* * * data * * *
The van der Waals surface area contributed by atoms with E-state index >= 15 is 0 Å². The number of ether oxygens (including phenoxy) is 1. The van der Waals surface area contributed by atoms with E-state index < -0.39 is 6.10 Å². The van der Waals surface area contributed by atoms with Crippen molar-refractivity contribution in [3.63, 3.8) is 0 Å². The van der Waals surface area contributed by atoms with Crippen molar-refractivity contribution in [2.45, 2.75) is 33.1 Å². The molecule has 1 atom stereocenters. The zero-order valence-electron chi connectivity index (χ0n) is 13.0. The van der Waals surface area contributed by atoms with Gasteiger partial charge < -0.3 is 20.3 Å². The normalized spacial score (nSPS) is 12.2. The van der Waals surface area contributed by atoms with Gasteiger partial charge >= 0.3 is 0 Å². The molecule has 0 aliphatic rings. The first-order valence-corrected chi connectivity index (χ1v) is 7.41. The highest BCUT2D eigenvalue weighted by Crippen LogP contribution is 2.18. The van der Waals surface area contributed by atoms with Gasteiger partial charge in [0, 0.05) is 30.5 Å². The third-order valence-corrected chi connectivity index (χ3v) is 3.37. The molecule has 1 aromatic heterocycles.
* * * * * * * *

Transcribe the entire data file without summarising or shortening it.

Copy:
The van der Waals surface area contributed by atoms with E-state index >= 15 is 0 Å². The number of ether oxygens (including phenoxy) is 1. The van der Waals surface area contributed by atoms with E-state index < -0.39 is 6.10 Å². The van der Waals surface area contributed by atoms with Crippen molar-refractivity contribution in [3.63, 3.8) is 0 Å². The van der Waals surface area contributed by atoms with Crippen molar-refractivity contribution in [2.45, 2.75) is 33.1 Å². The molecule has 1 atom stereocenters. The zero-order valence-electron chi connectivity index (χ0n) is 13.0. The van der Waals surface area contributed by atoms with Gasteiger partial charge < -0.3 is 20.3 Å². The normalized spacial score (nSPS) is 12.2. The van der Waals surface area contributed by atoms with Gasteiger partial charge >= 0.3 is 0 Å². The molecule has 0 aliphatic rings. The first-order valence-corrected chi connectivity index (χ1v) is 7.41. The highest BCUT2D eigenvalue weighted by Crippen LogP contribution is 2.18. The van der Waals surface area contributed by atoms with Gasteiger partial charge in [0, 0.05) is 30.5 Å². The third-order valence-corrected chi connectivity index (χ3v) is 3.37. The molecule has 1 aromatic heterocycles.